iPad Screenshot 1
One of aspects of verbal communication that is often lost when using a speech generating device is prosody or the intonation of speech. This app compensates for this by offering options to change the output such as “whisper”, “excited”, “bored”, or “weird”. So now the user can actually use a bored voice when asking “Are we done yet?” In addition, there is the option to stop the message output by gently hitting the device with an open palm or fist. This gives the user the ability to silence the device if the wrong message was selected in error.
Another unique feature is the ability to have two conversations at once. With the “side talk on”, the user can toggle back and forth between a conversation and a written report they may be working on. This flexibility will allow opportunities for the user to ask questions about an assignment while they are simultaneously working on it. It also lets them converse with two communication partners at once which is more like real life.
Another unique feature is the ability to minimize the grid to allow for writing notes, emails, or longer school papers or reports. These written compositions can then be saved to a button in order to print off later. This component would be a wonderful resource when completing homework or writing reports.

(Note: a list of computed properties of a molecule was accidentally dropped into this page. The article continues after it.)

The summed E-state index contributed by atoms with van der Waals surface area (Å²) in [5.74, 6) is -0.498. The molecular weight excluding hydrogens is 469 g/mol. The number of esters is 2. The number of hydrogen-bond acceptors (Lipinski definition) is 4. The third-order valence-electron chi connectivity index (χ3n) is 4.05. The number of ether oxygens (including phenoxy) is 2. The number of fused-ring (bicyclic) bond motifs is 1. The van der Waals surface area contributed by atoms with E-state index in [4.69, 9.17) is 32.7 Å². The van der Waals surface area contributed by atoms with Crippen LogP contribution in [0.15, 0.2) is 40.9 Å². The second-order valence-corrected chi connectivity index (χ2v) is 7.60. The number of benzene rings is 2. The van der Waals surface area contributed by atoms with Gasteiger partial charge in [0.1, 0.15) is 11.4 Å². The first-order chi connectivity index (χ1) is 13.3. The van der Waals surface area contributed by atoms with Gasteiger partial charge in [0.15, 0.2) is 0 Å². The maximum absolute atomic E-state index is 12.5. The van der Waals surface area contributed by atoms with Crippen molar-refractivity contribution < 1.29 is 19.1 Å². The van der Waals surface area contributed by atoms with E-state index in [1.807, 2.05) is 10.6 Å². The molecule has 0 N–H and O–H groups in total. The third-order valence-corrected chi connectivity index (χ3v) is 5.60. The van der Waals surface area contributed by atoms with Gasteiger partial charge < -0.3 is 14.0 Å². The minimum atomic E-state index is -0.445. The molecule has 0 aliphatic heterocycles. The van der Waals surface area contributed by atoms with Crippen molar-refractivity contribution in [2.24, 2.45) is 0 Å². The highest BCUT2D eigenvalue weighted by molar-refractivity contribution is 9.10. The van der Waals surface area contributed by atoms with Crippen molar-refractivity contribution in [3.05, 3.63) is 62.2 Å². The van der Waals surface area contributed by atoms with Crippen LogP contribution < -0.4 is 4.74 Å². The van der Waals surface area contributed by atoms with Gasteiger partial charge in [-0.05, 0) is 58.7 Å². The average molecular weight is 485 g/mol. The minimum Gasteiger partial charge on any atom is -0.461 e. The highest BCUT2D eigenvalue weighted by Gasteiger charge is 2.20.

One of the most challenging obstacles of introducing a new AAC device to a child is becoming oriented with the location of all the buttons and teaching them how to use the device to communicate effectively. The innovative Tele-prompt feature makes this task a little less daunting. By downloading the free Orbit app, the teacher or parent can remotely access the user’s screen from their own iPhone or tablet. The teacher can offer suggestions in real-time by drawing on their device which is paired with the student’s. The prompts magically appear on the user’s screen much in the same way a coach would highlight plays for his team. This allows for unobtrusive hands-free prompting by allowing highlighting of buttons to make suggestions for word choice selection. What a great way to promote independence.
The Tele-text is another resourceful feature which allows messages to be sent directly to another phone or device. This is helpful when the environment is too noisy to hear the verbal output or to allow for more privacy for personal messages. Now communication can still occur without the background noise interfering.